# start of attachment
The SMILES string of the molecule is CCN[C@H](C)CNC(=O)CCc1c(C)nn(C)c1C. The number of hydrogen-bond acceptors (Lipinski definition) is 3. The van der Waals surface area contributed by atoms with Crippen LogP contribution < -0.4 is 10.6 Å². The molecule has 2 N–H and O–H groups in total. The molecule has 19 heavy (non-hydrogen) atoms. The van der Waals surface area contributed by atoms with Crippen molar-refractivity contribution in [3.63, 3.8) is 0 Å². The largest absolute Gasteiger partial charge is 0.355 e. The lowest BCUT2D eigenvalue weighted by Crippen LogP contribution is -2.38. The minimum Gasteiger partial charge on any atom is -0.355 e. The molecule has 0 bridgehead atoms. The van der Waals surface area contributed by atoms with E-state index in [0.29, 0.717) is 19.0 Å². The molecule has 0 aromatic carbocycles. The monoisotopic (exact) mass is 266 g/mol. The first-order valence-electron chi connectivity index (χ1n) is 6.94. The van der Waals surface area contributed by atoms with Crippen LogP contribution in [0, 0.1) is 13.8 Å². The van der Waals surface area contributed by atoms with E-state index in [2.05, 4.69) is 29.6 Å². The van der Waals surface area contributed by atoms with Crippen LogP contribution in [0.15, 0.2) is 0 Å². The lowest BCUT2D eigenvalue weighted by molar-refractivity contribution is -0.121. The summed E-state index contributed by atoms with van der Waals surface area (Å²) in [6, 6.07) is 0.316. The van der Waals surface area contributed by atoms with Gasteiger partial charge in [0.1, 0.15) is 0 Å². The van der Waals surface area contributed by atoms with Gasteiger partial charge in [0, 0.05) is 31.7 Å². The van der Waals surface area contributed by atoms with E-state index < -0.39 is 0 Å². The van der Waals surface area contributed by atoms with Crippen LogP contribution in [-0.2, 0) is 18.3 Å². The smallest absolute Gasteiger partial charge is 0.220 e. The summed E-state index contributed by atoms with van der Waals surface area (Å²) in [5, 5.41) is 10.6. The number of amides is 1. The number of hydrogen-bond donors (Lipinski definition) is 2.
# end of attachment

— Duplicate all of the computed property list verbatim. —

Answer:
The SMILES string of the molecule is CCN[C@H](C)CNC(=O)CCc1c(C)nn(C)c1C. The number of hydrogen-bond acceptors (Lipinski definition) is 3. The van der Waals surface area contributed by atoms with Crippen LogP contribution < -0.4 is 10.6 Å². The molecule has 2 N–H and O–H groups in total. The molecule has 19 heavy (non-hydrogen) atoms. The van der Waals surface area contributed by atoms with Crippen molar-refractivity contribution in [3.63, 3.8) is 0 Å². The largest absolute Gasteiger partial charge is 0.355 e. The lowest BCUT2D eigenvalue weighted by Crippen LogP contribution is -2.38. The minimum Gasteiger partial charge on any atom is -0.355 e. The molecule has 0 bridgehead atoms. The van der Waals surface area contributed by atoms with E-state index in [0.29, 0.717) is 19.0 Å². The molecule has 0 aromatic carbocycles. The monoisotopic (exact) mass is 266 g/mol. The first-order valence-electron chi connectivity index (χ1n) is 6.94. The van der Waals surface area contributed by atoms with Crippen LogP contribution in [0, 0.1) is 13.8 Å². The van der Waals surface area contributed by atoms with E-state index in [2.05, 4.69) is 29.6 Å². The van der Waals surface area contributed by atoms with Crippen LogP contribution in [0.15, 0.2) is 0 Å². The lowest BCUT2D eigenvalue weighted by molar-refractivity contribution is -0.121. The summed E-state index contributed by atoms with van der Waals surface area (Å²) in [6, 6.07) is 0.316. The van der Waals surface area contributed by atoms with Gasteiger partial charge in [0.1, 0.15) is 0 Å². The van der Waals surface area contributed by atoms with Gasteiger partial charge in [0, 0.05) is 31.7 Å². The van der Waals surface area contributed by atoms with E-state index < -0.39 is 0 Å². The van der Waals surface area contributed by atoms with Crippen LogP contribution in [-0.2, 0) is 18.3 Å². The smallest absolute Gasteiger partial charge is 0.220 e. The summed E-state index contributed by atoms with van der Waals surface area (Å²) in [5, 5.41) is 10.6. The number of amides is 1. The number of hydrogen-bond donors (Lipinski definition) is 2.